Support during covid-19

COVID-19 is a virus that causes respiratory illness (like the flu) with symptoms such as a cough, fever, and in more severe cases, difficulty breathing. You can protect yourself by washing your hands frequently, avoiding touching your face, and avoiding close contact (2 meters or 6 feet) with people who are unwell.

On March 11 2020, the World Health Organisation declared the new virus a pandemic and governments around the world have jumped in to help stop the spread of the virus.

For more information on COVID-19, please visit the Government of Canada's coronavirus information page

We are here for you - in a different way.

As the situation around COVID-19 continues to evolve, our services, including counselling appointments, have gone virtual.  We have also extended live-answer on our support line until 7pm on Tuesdays and Thursdays. 
You can view a listing of our current online sessions and workshops here

Do you need to talk to someone? Our team is here to listen!

Our support line is staffed by a team of mental health counselors who provide individualized supportive counseling, system navigation, and customized information and education to caregivers, individuals living with chronic mental illness, and our community as a whole. We address challenges across the mental health spectrum and have increased capacity to support during this time.

Whether you’re dealing with increased stress and anxiety due to the pandemic, or experiencing challenges related to a mental health issue, we’re here to help!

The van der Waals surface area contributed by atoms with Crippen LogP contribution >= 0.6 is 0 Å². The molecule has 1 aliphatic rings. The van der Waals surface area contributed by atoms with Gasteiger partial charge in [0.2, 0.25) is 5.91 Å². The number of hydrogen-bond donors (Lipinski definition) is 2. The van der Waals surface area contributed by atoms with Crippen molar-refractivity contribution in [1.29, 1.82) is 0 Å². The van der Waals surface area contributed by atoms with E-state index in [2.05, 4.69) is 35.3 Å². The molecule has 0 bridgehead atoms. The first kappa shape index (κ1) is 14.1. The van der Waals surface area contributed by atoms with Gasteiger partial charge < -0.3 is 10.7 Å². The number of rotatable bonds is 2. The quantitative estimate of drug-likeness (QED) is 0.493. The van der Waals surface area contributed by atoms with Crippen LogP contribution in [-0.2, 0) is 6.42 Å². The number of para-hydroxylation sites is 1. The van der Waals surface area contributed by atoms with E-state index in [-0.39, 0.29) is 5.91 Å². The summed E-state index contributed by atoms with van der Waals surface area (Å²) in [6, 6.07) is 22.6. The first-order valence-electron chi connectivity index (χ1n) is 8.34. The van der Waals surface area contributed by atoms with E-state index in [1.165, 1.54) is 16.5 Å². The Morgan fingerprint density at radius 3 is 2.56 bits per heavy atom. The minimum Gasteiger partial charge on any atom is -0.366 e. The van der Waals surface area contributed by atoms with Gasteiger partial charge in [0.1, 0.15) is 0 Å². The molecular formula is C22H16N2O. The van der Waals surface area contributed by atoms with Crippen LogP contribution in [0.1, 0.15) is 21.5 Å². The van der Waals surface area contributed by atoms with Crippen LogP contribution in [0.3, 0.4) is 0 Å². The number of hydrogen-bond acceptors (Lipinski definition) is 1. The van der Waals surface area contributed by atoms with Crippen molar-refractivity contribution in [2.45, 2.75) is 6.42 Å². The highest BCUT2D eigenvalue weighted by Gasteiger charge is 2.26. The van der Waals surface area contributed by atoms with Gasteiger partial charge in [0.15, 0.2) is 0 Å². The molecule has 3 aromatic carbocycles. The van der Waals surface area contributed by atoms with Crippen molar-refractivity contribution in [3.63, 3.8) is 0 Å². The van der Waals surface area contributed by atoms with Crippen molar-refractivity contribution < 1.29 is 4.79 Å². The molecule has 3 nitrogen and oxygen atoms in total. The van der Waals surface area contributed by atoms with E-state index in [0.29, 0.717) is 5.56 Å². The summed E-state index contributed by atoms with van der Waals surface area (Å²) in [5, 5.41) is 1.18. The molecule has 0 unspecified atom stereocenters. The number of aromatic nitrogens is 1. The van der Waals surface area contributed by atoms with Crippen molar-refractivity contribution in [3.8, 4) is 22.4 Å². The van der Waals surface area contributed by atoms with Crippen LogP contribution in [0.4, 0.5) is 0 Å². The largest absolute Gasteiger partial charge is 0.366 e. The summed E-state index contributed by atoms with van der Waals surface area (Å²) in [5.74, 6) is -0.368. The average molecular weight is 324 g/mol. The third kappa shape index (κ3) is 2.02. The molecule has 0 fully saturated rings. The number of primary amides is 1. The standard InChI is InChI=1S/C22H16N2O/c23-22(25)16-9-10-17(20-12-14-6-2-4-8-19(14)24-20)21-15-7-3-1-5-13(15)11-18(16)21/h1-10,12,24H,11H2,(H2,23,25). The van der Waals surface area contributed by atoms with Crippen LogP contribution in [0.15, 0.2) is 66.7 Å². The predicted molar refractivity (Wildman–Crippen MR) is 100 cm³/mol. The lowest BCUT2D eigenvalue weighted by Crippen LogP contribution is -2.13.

IAM Support Line

Call us at 1-855-449-9949, or leave a confidential message at [email protected]

Support Yourself

Times of great uncertainty around us as well as ongoing instructions from public health to maintain social distancing precautions, can lead some to experience increased social isolation, anxiety, and other negative emotions. This can all be extremely hard for all of us. With news reports, concerns about our health, lifestyle changes, and our regular routines disrupted, this is a time that has the potential to impact our mental health. 

Here are some tips to help you during this time:

  • Know it’s normal to feel anxious at this time, given the attention and conversation around COVID-19. Be aware of your anxiety, but also notice and challenge thoughts that can be extreme or not helpful. Try to keep things in perspective.

  • Ensure to practice self care, it is critical at this time. Stay connected to your social support network, even though this might mean it’s safest to do so digitally with some people at this time. Do the things you would normally do to support your health and be sure to be cautious, safe and acting within current public health guidelines while doing them.

  • Be aware of the source when seeking information: use reliable news sources only. You can limit checking in on the latest news to short, defined periods, and can turn off “push” notifications from your smartphone or other devices. Appropriate information may be calming and can lessen the sense of danger.

  • Take the recommended precautions as outlined by Health Canada and other credible health agencies, like Public Health Ontario. Remain focused on the factors within your control, such as washing hands, covering your mouth during coughs and sneezes, avoiding non-essential travel, etc.

If you’re noticing that your symptoms of anxiety (in association with COVID-19 or otherwise) are causing you significant distress or are interfering with your ability to function normally, reach out for support from your direct health care provider, or call our support line. 

5 Coping Strategies During Uncertain Times